A superficial account of a New York writer’s superficial spiritual quest.
Twenty-something recovering-Catholic Clores has tried out wicca, shamanism, yoga, Buddhism, Sufism, and Vodou. For her, the journey is as much a part of spiritual life as the destination—and if her journey has a few more stops along the road than most, so much the better. The author does not just limit herself to accounts of her own yoga stretches and sage-burning; she also introduces readers to the folks she meets along the way (like Arianna, a velvet-clad Latina witch who explains that once upon a time the whole world worshipped the Goddess, that black magic does exist, and that becoming a witch can take a very long time). Then there’s also a yoga instructor named Uma, who at 23 decided that yoga provided better answers to the spiritual questions she’d been asking than dropping acid at Grateful Dead concerts. On a journey to Vodou land, Clores also meets Donna, a 28-year-old black woman who embraced Catholicism, Vodou, and the Nation of Islam. Posing as a journalist and detailing all of these other spiritual journeys prevents the author from rolling up her sleeves and grappling with the messy underbelly of her own quest. But if she fails to provide any real insight into herself, she does convincingly make the point that she is not alone: spiritual seeking (and leaping from one tradition to another) is characteristic of Gen-Xers. In the concluding chapter, Clores confesses that she has often been hesitant to talk about her spiritual journey because she senses that spirituality is “a deeply personal, private matter that shouldn’t be discussed openly.”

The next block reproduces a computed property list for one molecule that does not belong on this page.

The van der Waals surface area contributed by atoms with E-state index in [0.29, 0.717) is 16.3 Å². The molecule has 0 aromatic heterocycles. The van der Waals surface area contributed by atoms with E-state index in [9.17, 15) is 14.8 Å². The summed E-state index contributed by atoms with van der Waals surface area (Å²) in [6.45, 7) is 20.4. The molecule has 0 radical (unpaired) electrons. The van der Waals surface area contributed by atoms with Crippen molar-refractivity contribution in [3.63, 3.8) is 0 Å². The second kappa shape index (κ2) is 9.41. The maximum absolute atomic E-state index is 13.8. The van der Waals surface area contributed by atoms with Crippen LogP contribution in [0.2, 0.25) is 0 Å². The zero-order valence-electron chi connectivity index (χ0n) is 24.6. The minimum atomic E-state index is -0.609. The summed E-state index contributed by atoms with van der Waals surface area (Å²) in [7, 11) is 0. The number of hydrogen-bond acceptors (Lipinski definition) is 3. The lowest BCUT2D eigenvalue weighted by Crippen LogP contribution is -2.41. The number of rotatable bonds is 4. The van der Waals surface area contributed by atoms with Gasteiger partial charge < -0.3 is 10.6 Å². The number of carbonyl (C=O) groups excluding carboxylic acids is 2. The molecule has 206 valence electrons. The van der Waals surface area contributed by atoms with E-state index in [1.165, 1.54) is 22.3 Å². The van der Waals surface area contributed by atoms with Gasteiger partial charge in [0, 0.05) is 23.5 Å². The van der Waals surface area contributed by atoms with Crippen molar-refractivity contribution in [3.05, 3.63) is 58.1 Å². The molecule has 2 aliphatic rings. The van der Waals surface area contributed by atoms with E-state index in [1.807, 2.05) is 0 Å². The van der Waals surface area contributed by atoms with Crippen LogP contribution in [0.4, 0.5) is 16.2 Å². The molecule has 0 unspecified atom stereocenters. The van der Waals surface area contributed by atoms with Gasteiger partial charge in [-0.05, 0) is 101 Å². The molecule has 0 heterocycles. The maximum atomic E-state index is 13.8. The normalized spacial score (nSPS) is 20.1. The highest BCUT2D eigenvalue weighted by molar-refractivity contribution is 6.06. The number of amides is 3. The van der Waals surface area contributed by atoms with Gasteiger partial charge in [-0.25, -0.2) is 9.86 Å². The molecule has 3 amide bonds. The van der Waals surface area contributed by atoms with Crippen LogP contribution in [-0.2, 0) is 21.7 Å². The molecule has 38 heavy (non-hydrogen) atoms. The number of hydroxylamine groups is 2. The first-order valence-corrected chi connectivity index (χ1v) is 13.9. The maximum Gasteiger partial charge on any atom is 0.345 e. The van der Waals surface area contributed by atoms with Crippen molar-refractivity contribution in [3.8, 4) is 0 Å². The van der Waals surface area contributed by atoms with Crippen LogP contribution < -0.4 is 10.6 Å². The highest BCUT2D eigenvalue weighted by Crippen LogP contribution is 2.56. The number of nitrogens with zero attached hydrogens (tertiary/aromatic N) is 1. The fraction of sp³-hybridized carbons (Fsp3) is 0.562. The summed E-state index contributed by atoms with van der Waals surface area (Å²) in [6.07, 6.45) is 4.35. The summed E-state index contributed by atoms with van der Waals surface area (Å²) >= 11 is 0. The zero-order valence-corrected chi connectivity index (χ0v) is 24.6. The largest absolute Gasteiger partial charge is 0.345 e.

Readers may well will wish that, in Clores’s case, reticence had triumphed here.